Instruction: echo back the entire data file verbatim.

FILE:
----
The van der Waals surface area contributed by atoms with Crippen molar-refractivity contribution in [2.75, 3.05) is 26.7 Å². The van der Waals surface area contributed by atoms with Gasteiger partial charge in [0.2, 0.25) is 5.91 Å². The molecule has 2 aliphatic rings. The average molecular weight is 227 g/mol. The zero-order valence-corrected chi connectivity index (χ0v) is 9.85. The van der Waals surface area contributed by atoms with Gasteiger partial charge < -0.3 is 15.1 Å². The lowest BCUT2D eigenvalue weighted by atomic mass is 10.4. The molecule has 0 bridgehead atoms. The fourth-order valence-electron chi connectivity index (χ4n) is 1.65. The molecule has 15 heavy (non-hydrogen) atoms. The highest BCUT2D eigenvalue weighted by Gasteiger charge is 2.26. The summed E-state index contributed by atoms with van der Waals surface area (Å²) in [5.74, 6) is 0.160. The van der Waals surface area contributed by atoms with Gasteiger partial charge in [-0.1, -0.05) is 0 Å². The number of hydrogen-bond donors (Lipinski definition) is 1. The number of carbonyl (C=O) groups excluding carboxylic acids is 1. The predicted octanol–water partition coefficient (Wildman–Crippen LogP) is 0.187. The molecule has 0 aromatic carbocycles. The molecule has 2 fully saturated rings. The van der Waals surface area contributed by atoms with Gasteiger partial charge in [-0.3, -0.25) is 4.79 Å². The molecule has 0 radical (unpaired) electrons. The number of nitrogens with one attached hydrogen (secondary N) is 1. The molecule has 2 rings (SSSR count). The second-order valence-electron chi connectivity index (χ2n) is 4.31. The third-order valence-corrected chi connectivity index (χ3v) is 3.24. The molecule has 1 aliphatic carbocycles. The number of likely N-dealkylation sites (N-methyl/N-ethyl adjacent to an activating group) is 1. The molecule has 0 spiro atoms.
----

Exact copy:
The van der Waals surface area contributed by atoms with Crippen molar-refractivity contribution in [2.75, 3.05) is 26.7 Å². The van der Waals surface area contributed by atoms with Gasteiger partial charge in [0.2, 0.25) is 5.91 Å². The molecule has 2 aliphatic rings. The average molecular weight is 227 g/mol. The zero-order valence-corrected chi connectivity index (χ0v) is 9.85. The van der Waals surface area contributed by atoms with Gasteiger partial charge < -0.3 is 15.1 Å². The lowest BCUT2D eigenvalue weighted by atomic mass is 10.4. The molecule has 0 bridgehead atoms. The fourth-order valence-electron chi connectivity index (χ4n) is 1.65. The molecule has 15 heavy (non-hydrogen) atoms. The highest BCUT2D eigenvalue weighted by Gasteiger charge is 2.26. The summed E-state index contributed by atoms with van der Waals surface area (Å²) in [5.74, 6) is 0.160. The van der Waals surface area contributed by atoms with Gasteiger partial charge in [-0.1, -0.05) is 0 Å². The number of hydrogen-bond donors (Lipinski definition) is 1. The number of carbonyl (C=O) groups excluding carboxylic acids is 1. The predicted octanol–water partition coefficient (Wildman–Crippen LogP) is 0.187. The molecule has 0 aromatic carbocycles. The molecule has 2 fully saturated rings. The van der Waals surface area contributed by atoms with Gasteiger partial charge in [-0.3, -0.25) is 4.79 Å². The molecule has 0 radical (unpaired) electrons. The number of nitrogens with one attached hydrogen (secondary N) is 1. The molecule has 2 rings (SSSR count). The second-order valence-electron chi connectivity index (χ2n) is 4.31. The third-order valence-corrected chi connectivity index (χ3v) is 3.24. The molecule has 1 aliphatic carbocycles. The number of likely N-dealkylation sites (N-methyl/N-ethyl adjacent to an activating group) is 1. The molecule has 0 spiro atoms.